This was a really fun and lively conversation and we hope you enjoy the show! Many thanks to our friends at Equifax Workforce Solutions for sponsoring us. If you haven’t checked out what they are up to, please be sure to click through.
I first heard this quote during a conversation with Steve Boese. He was reading the book ‘Slanted and Enchanted: The Evolution of Indie Culture‘ and it struck him as a meaningful quote. Since then, he has written about it on his blog and even had the author, Kaya Oakes, on the HR Happy Hour show to talk more about independent thinking and indie culture. What’s interesting is that the quote keeps rolling around in my head and coming back to me.
Why? Because as much as I like to think I’m independent, I believe that as humans, we gravitate to being dependent. It’s our natural state of being. Although, it seems as if admitting that you are dependent is equivalent to career suicide. However, as long as I can be influential in a positive way while still feeling support, I’m content depending on other people. If I can be persuasive and respected while collaborating and my voice is still heard, I’m ok with dependence.
Dependence CAN be a positive experience.
It’s that feeling of being cared for or knowing that someone has your back. The best teams are built off this interdependence as a core value. It’s the way I feel when you read this blog. Regardless if you agree or disagree with something I write, I still feel your support and I am in a dependent relationship with you.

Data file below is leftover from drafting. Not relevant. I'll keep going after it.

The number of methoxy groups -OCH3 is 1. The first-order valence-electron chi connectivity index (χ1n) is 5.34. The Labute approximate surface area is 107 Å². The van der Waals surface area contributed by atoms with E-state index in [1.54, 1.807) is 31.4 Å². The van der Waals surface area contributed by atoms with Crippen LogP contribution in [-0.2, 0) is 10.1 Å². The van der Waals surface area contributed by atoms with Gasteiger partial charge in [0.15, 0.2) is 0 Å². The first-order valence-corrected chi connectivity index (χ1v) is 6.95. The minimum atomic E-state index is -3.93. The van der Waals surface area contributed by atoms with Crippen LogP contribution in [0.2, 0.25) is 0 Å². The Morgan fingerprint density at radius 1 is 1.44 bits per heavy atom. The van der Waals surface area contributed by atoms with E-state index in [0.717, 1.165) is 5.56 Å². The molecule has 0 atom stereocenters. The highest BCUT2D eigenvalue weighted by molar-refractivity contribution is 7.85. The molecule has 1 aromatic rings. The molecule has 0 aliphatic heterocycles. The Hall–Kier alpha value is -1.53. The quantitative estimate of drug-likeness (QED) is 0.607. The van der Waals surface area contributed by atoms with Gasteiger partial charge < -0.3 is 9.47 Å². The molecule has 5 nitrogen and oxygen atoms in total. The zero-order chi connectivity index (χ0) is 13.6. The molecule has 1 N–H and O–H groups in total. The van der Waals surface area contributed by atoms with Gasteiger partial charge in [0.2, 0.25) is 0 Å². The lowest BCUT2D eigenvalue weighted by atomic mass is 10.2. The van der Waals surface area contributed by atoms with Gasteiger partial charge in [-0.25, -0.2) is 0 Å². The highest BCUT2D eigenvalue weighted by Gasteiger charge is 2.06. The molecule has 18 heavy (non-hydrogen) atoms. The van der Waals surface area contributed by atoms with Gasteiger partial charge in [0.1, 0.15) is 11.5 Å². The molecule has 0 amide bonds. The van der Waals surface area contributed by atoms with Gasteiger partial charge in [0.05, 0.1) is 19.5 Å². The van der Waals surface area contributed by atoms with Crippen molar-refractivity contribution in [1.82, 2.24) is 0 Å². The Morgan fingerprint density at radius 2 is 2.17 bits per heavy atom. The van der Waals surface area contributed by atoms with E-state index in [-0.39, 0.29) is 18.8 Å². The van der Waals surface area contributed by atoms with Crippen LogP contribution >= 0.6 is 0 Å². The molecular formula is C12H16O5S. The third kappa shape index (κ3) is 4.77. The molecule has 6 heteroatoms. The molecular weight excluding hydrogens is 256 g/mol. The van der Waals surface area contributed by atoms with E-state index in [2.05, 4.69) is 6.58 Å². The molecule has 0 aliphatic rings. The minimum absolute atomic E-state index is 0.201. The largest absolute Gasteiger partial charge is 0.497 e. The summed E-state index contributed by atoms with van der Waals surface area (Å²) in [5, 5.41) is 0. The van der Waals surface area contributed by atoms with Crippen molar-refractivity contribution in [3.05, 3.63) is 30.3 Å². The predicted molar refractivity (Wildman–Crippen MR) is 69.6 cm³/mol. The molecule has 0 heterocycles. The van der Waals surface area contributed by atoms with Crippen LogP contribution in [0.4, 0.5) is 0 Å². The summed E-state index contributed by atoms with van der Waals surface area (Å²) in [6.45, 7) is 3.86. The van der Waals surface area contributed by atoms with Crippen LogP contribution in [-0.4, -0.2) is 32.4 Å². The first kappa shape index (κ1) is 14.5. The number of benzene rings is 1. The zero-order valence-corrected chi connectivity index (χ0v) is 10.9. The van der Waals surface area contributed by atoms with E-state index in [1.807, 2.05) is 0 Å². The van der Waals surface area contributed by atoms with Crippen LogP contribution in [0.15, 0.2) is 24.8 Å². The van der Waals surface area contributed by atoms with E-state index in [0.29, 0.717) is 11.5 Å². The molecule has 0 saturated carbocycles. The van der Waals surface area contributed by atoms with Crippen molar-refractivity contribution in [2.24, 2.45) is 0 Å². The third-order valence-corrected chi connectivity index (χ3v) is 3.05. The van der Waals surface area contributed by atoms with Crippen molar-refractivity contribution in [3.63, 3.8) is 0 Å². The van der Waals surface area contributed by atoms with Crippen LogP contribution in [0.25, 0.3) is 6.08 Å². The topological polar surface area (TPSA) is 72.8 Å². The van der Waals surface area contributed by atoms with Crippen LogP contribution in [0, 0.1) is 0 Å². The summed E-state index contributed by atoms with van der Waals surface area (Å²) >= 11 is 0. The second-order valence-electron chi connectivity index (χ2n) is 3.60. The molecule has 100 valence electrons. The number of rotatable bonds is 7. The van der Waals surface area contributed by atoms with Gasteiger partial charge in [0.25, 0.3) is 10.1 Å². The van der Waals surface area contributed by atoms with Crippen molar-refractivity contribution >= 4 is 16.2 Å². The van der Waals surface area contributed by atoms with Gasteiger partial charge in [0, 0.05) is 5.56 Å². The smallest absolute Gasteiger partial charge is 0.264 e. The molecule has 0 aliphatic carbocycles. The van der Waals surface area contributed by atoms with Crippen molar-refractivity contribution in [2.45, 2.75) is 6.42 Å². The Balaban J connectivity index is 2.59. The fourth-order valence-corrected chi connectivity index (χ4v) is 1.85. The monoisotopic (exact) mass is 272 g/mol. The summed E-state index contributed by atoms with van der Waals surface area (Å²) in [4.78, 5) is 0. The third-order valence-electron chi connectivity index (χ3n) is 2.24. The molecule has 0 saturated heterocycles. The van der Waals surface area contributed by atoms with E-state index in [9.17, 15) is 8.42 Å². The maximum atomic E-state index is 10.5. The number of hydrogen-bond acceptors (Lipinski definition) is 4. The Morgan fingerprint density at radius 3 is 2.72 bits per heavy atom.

Dependence is ultimately what drives business. It’s being able to work together to meet someone else’s needs. It’s the backbone of the economy. So, why is it so attractive to tell someone that you are independent? Here are a couple reasons:
- It’s the “cool” thing to do- Who doesn’t want to claim that they are part of the indie culture in their industry. There are times when we feel like breaking out on our own is the ultimate way to be cool. We can do our own thing, make all our own decisions, take greater risks, and ultimately, not have to rely on anyone else to make things happen.
- It feels fluid– Being able to be agile and go with the flow more quickly is an appealing model for many of us. However, with that also comes great risk that a majority of businesses that we deal with have bureaucracy that prevents or hinders their agility, thus affecting ours to some degree if we are their vendor.
- Entrepreneurial spirit– Like many of the founding forefathers in US history, being able to have the ability to be independent and start out on a new course, over uncharted ground, is exciting. That spirit is appealing.
I argue that at the end of the day, even the most independent person is still predominantly reliant on others whether that be as customers, as those that provide financial funding, or those people in your circle that act as your advisory board.